Tag Archives: H. J. Ford

X is for X-men

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Illustration by H. J. Ford in Andrew Lang's Yellow Fairy Book, 1894.

Illustration by H. J. Ford in Andrew Lang’s Yellow Fairy Book, 1894.

 

 

Before there was Stan Lee, there were X-men, mutant heroes. Storytellers call them “magical friends” for, with their mutant capabilities and unnatural powers, they befriend the hero in his quest. When I tell “The Fool of the World and the Flying Ship,” I call the seven heroes Hearsalot, Runsalot, Shootsalot, Eatsalot, and—by the time the last three arrive, kids are joining in: “Drinksalot!” “Strawsalot!” “Sticksalot!”

Without them, the Fool of the World could never have brought back the water of life from the well at the world’s end or foiled the Tsar’s tricks or married the Tsarevna!

Hooray for X-men!

Your quest for mutant heroes ends here: a picture book, a Classic Russian Collection, and a beloved Andrew Lang:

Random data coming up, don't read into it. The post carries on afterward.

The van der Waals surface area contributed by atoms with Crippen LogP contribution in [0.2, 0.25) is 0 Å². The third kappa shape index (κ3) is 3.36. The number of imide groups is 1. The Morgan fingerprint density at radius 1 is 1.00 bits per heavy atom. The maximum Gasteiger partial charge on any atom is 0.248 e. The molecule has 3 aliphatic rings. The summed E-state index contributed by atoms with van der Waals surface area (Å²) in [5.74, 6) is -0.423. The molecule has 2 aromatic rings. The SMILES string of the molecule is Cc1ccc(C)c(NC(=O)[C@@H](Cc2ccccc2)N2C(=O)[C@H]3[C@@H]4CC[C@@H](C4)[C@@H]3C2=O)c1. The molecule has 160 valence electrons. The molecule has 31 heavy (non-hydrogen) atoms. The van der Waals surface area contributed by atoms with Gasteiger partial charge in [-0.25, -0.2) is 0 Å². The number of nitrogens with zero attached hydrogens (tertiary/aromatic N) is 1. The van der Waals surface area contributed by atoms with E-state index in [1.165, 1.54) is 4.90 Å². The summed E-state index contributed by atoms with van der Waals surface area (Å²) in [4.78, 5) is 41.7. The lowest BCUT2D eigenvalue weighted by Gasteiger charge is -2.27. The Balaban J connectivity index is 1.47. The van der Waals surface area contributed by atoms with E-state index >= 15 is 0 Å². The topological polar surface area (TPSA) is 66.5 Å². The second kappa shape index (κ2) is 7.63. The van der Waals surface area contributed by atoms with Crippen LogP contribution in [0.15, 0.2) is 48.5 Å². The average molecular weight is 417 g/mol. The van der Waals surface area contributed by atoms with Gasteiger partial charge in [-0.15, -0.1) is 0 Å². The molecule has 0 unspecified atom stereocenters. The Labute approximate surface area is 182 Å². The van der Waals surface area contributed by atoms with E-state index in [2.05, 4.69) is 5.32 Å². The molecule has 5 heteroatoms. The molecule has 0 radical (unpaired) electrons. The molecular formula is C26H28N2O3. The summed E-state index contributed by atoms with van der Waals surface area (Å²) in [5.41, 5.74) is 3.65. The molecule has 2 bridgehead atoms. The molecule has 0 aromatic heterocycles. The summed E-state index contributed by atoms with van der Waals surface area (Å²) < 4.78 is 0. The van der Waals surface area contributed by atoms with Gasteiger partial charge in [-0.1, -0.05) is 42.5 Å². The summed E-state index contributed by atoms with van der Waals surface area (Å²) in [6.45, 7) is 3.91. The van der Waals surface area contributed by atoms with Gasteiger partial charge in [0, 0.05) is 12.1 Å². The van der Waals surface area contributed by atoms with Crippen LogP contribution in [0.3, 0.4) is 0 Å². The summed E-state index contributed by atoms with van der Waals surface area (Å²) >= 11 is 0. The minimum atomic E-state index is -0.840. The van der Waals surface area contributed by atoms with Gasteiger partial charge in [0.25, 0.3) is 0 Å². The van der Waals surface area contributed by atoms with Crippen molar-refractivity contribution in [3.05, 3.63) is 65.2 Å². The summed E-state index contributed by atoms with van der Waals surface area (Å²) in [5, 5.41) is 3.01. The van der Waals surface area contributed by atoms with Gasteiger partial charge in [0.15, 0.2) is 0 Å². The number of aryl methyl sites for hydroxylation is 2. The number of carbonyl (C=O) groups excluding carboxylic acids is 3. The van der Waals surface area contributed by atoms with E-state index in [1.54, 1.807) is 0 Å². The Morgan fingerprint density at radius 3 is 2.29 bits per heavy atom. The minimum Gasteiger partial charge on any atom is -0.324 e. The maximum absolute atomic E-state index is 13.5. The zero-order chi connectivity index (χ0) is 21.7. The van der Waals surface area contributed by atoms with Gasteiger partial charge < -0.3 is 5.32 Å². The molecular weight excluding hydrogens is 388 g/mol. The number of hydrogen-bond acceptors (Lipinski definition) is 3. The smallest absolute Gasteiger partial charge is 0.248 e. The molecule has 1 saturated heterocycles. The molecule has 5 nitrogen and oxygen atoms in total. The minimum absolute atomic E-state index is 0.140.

Ransome, Arthur, The Fool of the World and the Flying Ship, illustrated by Uri Schulevitz. Farrar, Straus and Giroux, 1968.

Ransome, Arthur, Old Peter’s Russian Tales. Mellon Press, 2008.

Lang, Andrew, The Yellow Fairy Book, illustrated by H. J. Ford. Reprinted by Flying Chipmunk Publishing, 2009. (Also available for Kindle and on the Gutenberg Project.)

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D is for Dancing Princesses

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Henry J. Ford is best known for his illustrations of Andrew Lang’s color Fairy Tale books.

Another misleading fairy tale title! It’s not about princesses; it’s about the king, a father of teens. The tale begins and ends with him; it is he who transforms from being outraged by disobedience to accepting that–hey!–teenagers sneak out of the house. Throw a fit, but get over it. You did it yourself as a prince! And the old soldier? Couldn’t he be more appealing? Should he pick the youngest? the eldest? In the end, it doesn’t matter. The princesses sneak out, the soldier spies, but the king?–he is transformed, and that’s what fairy tales are about.

Do you have this tale in your library? If not, try these:

Grimm, Brothers, The Twelve Dancing Princesses, illustrated by Dorothee Duntze. NorthSouth, 2013.

Lang, Andrew, The Red Fairy Book. Any edition.

Pullman, Philip, Fairy Tales from the Brothers Grimm. Viking Adult, 2012. (He uses the alternate title, “The Shoes That Were Danced to Pieces.”

 

Shall I see you at the Texas Library Association Conference in San Antonio next week? I’m in booth 2511.